Your Face Needs Exercise, 1937
I think there’s something in facial exercises. I had a sheet of such exercises printed off from an Indian newspaper some years ago and, during the stretches that I remembered to actually do them every night, I did notice a difference to my face, to my surprise.
That was before kids entered by life and now with less sleep and in my 40s, I’m starting to think I could do with starting up again. Although it’s a lot more of a challenge this time. I’m going to try these ones from 1937, and I’ll report back. As long as I remember.
YOUR FACE NEEDS EXERCISE
BY JOAN MAY
Most of us put in five or ten minutes doing our daily dozen every morning, but how many of us even think of exercising our faces? Yet facial muscles need exercise just like any other muscles, to keep them supple and in good working order.
The contours of the face depends largely on the muscles, and all the creams and lotions in the world will not fill out hollows or tighten sagging cheeks; you must strengthen the relaxed muscles behind them, under the skin.
One of the best exercises for filling out thin cheeks and getting rid of those ugly lines from nose to mouth is simply – blowing! Purse your lips, throw back your head, and pretend that you are blowing a feather over an imaginary line. Puff out your cheeks and blow hard, until you can feel all your cheek muscles pressing against the skin. Do this at odd moments during the day, and notice what a “lift” it gives to your face.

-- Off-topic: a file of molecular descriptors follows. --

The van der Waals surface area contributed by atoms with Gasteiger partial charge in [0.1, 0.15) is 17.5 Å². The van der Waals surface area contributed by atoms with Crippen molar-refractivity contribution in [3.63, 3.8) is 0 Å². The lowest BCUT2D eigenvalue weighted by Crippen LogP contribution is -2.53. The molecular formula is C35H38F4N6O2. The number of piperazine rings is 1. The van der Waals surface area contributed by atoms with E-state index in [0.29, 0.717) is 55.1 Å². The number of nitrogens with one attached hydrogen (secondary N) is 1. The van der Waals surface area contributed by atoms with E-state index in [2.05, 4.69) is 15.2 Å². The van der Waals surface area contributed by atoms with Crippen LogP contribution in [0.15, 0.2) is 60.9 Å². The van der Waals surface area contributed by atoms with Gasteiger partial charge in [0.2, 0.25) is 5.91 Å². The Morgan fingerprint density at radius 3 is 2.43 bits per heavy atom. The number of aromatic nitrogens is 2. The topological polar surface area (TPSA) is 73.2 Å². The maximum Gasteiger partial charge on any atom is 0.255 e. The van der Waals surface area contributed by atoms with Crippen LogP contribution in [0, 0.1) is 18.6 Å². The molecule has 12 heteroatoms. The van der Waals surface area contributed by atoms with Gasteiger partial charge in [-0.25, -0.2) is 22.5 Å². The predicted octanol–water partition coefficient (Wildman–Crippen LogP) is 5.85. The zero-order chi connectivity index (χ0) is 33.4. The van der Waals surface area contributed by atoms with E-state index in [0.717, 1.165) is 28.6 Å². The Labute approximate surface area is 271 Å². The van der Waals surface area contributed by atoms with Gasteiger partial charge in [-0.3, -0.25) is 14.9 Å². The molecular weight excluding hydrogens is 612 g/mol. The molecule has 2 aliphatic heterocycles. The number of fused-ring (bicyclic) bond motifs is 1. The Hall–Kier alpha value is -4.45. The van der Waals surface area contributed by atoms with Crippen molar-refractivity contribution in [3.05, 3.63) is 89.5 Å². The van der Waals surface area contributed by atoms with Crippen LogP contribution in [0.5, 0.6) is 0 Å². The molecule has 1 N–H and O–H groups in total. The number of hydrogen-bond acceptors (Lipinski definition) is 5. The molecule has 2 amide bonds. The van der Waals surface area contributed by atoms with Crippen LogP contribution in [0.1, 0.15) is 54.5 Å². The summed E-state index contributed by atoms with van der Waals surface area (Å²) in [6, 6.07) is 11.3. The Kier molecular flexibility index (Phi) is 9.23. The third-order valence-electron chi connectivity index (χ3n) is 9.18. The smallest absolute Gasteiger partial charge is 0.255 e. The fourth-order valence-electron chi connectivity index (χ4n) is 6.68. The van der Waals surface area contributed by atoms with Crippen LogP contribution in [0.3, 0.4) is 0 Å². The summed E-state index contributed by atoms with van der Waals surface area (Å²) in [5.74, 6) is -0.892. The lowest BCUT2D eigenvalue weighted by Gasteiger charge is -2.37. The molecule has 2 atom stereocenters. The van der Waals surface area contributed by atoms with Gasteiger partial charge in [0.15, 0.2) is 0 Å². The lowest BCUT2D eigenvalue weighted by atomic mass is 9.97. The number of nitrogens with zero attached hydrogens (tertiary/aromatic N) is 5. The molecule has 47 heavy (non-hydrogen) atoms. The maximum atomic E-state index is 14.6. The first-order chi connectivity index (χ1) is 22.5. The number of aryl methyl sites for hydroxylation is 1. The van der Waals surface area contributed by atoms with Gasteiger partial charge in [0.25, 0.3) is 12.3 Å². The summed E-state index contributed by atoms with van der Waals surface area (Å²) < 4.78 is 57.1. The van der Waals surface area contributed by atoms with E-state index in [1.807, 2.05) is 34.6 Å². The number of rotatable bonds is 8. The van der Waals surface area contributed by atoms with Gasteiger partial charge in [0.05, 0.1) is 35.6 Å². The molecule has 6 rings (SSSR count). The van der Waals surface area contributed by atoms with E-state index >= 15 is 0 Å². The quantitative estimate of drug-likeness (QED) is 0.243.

Our grandmothers were advised to murmur “prunes and prism” to acquire small and beautiful mouths. To-day we are told that whistling will make and keep our mouths well-shaped and flexible. Even if you cannot whistle, purse up your lips and then, whilst holding this position, pinch in the corners of the mouth with your fingers. This will prevent their drooping – a very common fault.
Exercise your eyes, too. Normally you move them very little. Try looking sideways, then look up, look down, roll them round and round. So simple; yet what extra life and vivacity it gives to them!
Your chin and throat come last but by no means least, for they are usually the first to show signs of age. Keep them young and firm by these movements. Drop the head forward, then with chin outthrust, lift the head, and let it fall slowly backward as far as it will go. Bring it gradually back to normal position, then turn the neck, looking first over the right shoulder, then over the left, so that the muscles are gently stretched. Each movement should always be smooth and rhythmic.